Submit answers in comments. Will give out answers by Tuesday.  

1. Complete this quote: “Shoot all the blue jays you want, if you can hit 'em, but remember it's a sin...”

2. Complete this quote: "Our destinies are decided by a cosmic roll of the dice, the winds of the stars, the vagrant breezes of fortune that blow from the..."

3. What are the next two lines of this nursery rhyme?
"Vintery, mintery, cutery, corn,
Apple seed and apple thorn,
Wire, briar, limber lock
Three geese in a flock..."

4. Fill in the blanks: “I am but mad ________: when the wind is southerly I know a hawk from a handsaw.” Who wrote these lines?

5. Complete the second line of this poem:
Why were you born when the snow was falling?
You should have come to ________________
Or, when the grapes are green in the cluster,
Or, at least when lithe swallows muster
For their far off flying
From summer dying.

Thursday, September 05, 2013

Filmi Fridays: Govinda Ala Carte!

My Yahoo! Movies column, first published here.

As dahi handis and four-storey structures take centrestage, it might be a fantastic idea to look at movies where Janmashtami and Sri Krishna have been the centre-stage of the story, scene or song.

Govinda ala re, ala... the signature song of Janmashtami, which is still the first song in the playlist was kicked off by Shammi Kapoor in Manmohan Desai’s Bluffmaster. The story of the fibber who turns honest (only to have no one believe him) was punctuated by a Janmashtami song where Shammi Kapoor did his trademark gyrations as crowds gathered, human pyramids were scaled and pots of milk were burst. And the Kalyanji-Anandji tune is still as popular as it was fifty years ago.

Every Indian festival has an Amitabh Bachchan song associated with it. – Old Bollywood Saying.
Just when the Shammi Kapoor song was becoming old, Amitabh Bachchan jumped into the fray with a
hit song from Khud-daar. The energy of the matki phod, the chemistry with the womenfolk, the chaos, the mayhem were brought out beautifully to a tune composed by Rajesh Roshan. Parveen Babi was the ideal foil in a nauvari saree.

Every generation has a superstar reprising the Janmashtami sequence. After Shammi and the Big B, it was the turn of the Salman Khan who pulled off a similar sequence in Hello Brother. With Rani Mukherji for company, he donned pink trousers (don’t even ask!) and netted vests to sing a Janmashtami song. BTW, it also included a joke about his – ahem – not-so-substantial height.       

Sanjay Dutt played the typical Mumbai tapori with a pav-bhaji tapdi in Vaastav. Before he became an underworld don, he was a simple kid running his business by the week and running towards his matka by the weekend. A tale of misguided anger was kicked off by a song where his mandli went from matka to matka, bursting them and earning prize money. Not that he needed it. He was sponsoring his locality’s Govinda but the matki phod had a special charm.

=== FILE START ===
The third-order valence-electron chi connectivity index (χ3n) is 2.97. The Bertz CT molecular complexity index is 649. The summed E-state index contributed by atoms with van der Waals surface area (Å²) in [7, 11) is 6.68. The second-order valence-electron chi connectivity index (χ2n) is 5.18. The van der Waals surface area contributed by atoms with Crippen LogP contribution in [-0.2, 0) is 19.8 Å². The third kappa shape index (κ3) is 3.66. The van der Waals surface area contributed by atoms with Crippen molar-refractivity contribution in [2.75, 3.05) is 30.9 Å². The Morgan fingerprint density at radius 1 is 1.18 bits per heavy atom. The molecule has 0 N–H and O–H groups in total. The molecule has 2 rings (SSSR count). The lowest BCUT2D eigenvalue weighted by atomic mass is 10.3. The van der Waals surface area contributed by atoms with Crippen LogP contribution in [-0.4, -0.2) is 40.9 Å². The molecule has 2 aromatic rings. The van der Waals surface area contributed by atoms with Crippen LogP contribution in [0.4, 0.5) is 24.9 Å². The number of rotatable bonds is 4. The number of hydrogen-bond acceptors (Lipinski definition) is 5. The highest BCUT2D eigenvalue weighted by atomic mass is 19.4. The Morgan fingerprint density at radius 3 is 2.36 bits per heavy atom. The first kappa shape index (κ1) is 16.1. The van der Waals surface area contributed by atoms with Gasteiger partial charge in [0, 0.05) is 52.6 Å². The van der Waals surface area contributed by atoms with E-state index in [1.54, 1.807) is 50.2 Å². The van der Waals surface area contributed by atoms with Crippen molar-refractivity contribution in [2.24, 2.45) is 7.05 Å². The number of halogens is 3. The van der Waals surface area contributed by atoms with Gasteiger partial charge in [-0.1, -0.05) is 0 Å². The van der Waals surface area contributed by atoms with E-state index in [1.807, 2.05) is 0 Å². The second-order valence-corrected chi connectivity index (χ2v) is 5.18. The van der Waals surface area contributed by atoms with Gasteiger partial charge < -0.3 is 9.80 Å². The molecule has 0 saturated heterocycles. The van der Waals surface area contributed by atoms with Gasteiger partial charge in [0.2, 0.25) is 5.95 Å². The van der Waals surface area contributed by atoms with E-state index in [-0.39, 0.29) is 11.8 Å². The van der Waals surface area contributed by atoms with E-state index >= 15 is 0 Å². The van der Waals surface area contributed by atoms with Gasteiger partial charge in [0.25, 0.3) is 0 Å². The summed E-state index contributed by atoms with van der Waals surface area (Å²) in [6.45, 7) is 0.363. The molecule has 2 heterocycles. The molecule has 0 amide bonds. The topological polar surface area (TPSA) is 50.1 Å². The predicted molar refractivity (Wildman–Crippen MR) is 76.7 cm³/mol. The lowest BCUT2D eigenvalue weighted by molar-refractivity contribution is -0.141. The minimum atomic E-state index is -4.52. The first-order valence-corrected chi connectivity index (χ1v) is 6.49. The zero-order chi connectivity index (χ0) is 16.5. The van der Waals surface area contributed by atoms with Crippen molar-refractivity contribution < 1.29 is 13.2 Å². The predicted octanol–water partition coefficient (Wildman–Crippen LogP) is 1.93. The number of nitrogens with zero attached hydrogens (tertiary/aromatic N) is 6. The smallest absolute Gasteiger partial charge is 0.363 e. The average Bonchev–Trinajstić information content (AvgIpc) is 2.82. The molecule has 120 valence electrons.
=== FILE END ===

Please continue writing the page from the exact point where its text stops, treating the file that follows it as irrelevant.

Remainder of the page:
Hrithil Roshan is the final name in the list of Janmashtami songs. He played the deadpan hero of Agneepath but when it came to breaking the matki of Govinda, Hrithik came running with all muscles rippling and eyebrows quivering. In the film, this was the introduction sequence of the hero – Vijay Dinanath Chavan. Egged on by his cheering cohorts and supported by his loyal army, Vijay Chavan was the perfect candidate for bursting the matki.

Not all the Govinda sequences are about song and dance. Especially when Sunny Deol is involved.
In Narsimha, Sunny Deol was the hired goon who was out to kill a witness for the state on the orders his villainous leader. In an elaborate sequence, Sunny Deol used the grandeur and chaos of the multi-storied matki-phod of Janmashtami to polish off his quarry.
The tune of the song played during the sequence – like so many others – was the same as the original Bluffmaster song!

Go go go Govinda!
The latest Govinda hit is from the Akshay Kumar starrer – OMG Oh My God – though the song was performed – not by God Akshay but – by lesser mortals like Prabhu Deva and Sonakshi Sinha. With skimpily clad backup dancers in support, the song was less about Janmashtami but more about the energy of the Govinda song.
Oh – but the matki does get phodoed. By Sonakshi.

Krishna is not only about Janmashtami.
In Satyam Shivam Sundaram, a Krishna bhajan was performed by a child (the young version of Zeenat Aman, played by a child Padmini Kolhapure) and alludes to the racist complaint about Radha’s fairness and Krishna’s darkness. The song went on to become one of the biggest hits of the times.

Krishna is not about love. Krishna is not about Vishnu’s avatar. Krishna is not about makhan chori.
Krishna is about disco. One sec... what?
In Disco Dancer, Mithun performed this absolute priceless gem of a song where he wore sequined costumes, gyrated to pulsating beats and requested Lord Krishna to appear on Earth (and teach us love). The stage props included one oversized flute and crown as Mithun made his request, seconded manifold by the backup dancers.

The T-Series juggernaut of the 90s churned out a devotional epic (complete with jhankaar beats) called Meera Ka Mohan, which – true to its name – supported devotional music. Starring the indomitable Avinash Wadhwan, the song was disco number, explaining our love for Krishna as the ‘greatest musician of this world’ and the message of love he passed on. We got away with murder in 90s, I tell you.